- The 1-year School Direct salaried course: to apply, forces leavers need to have served for 3 or more years. They will be given additional, bespoke training to ensure their teaching makes the most of their unique skills and experience.
- The 1-year School Direct non-salaried route: forces leavers who were in the military for any length of time can apply for this, and for a £2,000 bursary uplift.
- A 1-year university-based course, for example a PGCE: forces leavers who apply for this route may also be eligible for the £2,000 bursary uplift.
Service leavers without degrees
From January 2014, highly-skilled ex-military who do not have degrees, but who have gained qualifications or experiences in the forces - for example, teaching, instructing, mentoring and coaching - will be able to enrol on a new 2-year, school-based, salaried teacher training programme.
This will be a far quicker and more attractive route into teaching than currently exists for non-graduates because there will be no need to study for a degree before starting teacher training.
This programme will use a rigorous assessment, selection and recruitment process to identify armed service leavers with the potential to become outstanding teachers.
Those accepted on to the course will get:
- 4 days a week of school-based teacher training leading to QTS1 day a week teacher training at university
- a salary while training - this will be 80% of a non-qualified teacher's pay rate
- personalised training and development, exclusive to service leavers, to enhance skills and expertise
Service leavers who successfully complete the 2-year programme will gain a degree as well as QTS.
Lance Bolton, 30, served as a guardsman in the Coldstream Guards between 2003 and 2007, including a 7-month tour of Iraq. He starts as a design and technology teacher at Oriel High School, Crawley, West Sussex, this year.
When I left the Army I knew I wanted to be a teacher. I didn't have the GCSEs or A levels to get to university to do a teaching degree so I had to do a year's course first. But I got my grades and I'm just about to complete 3 years at university, the last 2 at Brighton. I've done 2 placements at schools and loved it. I can't wait to start at my new school.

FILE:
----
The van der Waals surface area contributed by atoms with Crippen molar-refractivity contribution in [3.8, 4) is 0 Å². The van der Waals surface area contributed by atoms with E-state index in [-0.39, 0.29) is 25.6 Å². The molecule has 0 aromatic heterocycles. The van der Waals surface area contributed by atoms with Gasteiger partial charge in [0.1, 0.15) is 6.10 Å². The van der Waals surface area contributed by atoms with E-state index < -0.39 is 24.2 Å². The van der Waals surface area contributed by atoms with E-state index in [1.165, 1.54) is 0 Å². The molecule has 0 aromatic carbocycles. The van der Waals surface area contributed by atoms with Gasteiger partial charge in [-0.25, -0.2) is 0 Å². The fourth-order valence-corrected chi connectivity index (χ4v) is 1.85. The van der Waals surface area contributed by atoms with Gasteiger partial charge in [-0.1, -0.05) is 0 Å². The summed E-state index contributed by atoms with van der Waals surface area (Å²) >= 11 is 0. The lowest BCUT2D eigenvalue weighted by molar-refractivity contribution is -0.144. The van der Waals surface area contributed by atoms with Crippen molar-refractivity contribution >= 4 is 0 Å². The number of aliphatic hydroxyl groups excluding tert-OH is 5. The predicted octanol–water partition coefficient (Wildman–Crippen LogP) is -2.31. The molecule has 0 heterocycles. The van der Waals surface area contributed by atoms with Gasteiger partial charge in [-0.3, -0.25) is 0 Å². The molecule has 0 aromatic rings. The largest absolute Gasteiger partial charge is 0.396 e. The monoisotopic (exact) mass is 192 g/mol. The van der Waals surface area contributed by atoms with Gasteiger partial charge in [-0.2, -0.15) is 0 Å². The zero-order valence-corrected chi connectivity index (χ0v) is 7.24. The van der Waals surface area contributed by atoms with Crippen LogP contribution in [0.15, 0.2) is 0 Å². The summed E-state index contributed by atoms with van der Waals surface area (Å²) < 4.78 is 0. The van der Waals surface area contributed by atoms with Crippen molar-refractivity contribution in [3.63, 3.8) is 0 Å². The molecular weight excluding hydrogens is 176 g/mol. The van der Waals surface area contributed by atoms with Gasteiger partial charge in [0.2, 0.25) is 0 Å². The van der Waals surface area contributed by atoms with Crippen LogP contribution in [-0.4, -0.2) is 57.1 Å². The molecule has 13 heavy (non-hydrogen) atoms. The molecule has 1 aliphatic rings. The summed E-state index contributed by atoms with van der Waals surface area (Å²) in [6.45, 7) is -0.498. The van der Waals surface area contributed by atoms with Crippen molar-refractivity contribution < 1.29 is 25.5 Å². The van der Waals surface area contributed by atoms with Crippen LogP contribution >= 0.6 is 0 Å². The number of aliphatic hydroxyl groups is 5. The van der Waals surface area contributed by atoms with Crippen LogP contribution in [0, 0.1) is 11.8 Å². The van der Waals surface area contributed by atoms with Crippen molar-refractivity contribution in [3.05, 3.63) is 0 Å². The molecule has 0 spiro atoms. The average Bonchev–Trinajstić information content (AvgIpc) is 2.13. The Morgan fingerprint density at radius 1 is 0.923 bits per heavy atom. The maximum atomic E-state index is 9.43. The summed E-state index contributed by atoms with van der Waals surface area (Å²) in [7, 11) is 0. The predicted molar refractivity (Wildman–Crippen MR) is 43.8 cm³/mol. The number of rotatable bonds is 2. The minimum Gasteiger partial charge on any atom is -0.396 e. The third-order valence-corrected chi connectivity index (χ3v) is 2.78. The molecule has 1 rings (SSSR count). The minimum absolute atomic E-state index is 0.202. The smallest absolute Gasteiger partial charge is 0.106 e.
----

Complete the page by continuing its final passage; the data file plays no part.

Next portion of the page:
I think I'll be able to transfer the skills and experience I learnt in the Army to the classroom and help pupils understand the importance of teamwork, discipline, punctuality, respect, looking people in the eye.
Troops to Teachers is the latest part of the government's drive to promote military ethos in schools.
Other government initiatives include:
- funding 4 projects which employ former armed forces personnel to improve educational achievement among pupils disengaged with education. The projects aim to instil teamwork, discipline and leadership in pupils through mentoring, outward bound activities and other group exercises to improve pupil attainment and behaviour, both inside and outside of the classroom
- expanding the cadet forces - by 2015, up to 100 more state-funded schools will be able to develop cadet units
- a £1.5 million grant to the charity SkillForce so that it can recruit an extra 100 ex-service personnel to act as mentors to young people in challenging schools and communities across England
- exploring how academies and free schools can use their freedoms to foster a military ethos and raise standards